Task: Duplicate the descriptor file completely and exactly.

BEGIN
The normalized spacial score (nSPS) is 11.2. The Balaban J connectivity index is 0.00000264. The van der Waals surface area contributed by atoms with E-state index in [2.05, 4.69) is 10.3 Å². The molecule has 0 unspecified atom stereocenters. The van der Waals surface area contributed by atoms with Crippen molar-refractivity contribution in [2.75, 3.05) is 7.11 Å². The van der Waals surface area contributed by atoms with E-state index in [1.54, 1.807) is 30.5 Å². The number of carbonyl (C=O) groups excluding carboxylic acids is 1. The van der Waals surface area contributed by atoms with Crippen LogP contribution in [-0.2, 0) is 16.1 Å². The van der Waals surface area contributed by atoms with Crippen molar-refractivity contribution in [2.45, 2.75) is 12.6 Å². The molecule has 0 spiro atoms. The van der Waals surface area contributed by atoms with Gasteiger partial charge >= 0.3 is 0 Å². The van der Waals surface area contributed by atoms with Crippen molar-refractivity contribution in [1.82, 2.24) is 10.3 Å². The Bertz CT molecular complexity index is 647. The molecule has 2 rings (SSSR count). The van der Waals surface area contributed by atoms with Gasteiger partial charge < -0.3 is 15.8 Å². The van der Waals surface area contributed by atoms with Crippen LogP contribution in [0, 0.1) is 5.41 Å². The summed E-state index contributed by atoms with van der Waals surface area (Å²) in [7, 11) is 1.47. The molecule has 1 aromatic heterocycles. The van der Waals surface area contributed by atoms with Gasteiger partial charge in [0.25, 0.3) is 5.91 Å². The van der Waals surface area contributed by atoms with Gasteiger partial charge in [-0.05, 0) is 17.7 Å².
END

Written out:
The normalized spacial score (nSPS) is 11.2. The Balaban J connectivity index is 0.00000264. The van der Waals surface area contributed by atoms with E-state index in [2.05, 4.69) is 10.3 Å². The molecule has 0 unspecified atom stereocenters. The van der Waals surface area contributed by atoms with Crippen molar-refractivity contribution in [2.75, 3.05) is 7.11 Å². The van der Waals surface area contributed by atoms with E-state index in [1.54, 1.807) is 30.5 Å². The number of carbonyl (C=O) groups excluding carboxylic acids is 1. The van der Waals surface area contributed by atoms with Crippen LogP contribution in [-0.2, 0) is 16.1 Å². The van der Waals surface area contributed by atoms with Crippen molar-refractivity contribution in [2.45, 2.75) is 12.6 Å². The molecule has 0 spiro atoms. The van der Waals surface area contributed by atoms with Gasteiger partial charge >= 0.3 is 0 Å². The van der Waals surface area contributed by atoms with Crippen molar-refractivity contribution in [1.82, 2.24) is 10.3 Å². The Bertz CT molecular complexity index is 647. The molecule has 2 rings (SSSR count). The van der Waals surface area contributed by atoms with Gasteiger partial charge < -0.3 is 15.8 Å². The van der Waals surface area contributed by atoms with Crippen LogP contribution in [0, 0.1) is 5.41 Å². The summed E-state index contributed by atoms with van der Waals surface area (Å²) in [7, 11) is 1.47. The molecule has 1 aromatic heterocycles. The van der Waals surface area contributed by atoms with Gasteiger partial charge in [0.25, 0.3) is 5.91 Å². The van der Waals surface area contributed by atoms with Gasteiger partial charge in [-0.05, 0) is 17.7 Å².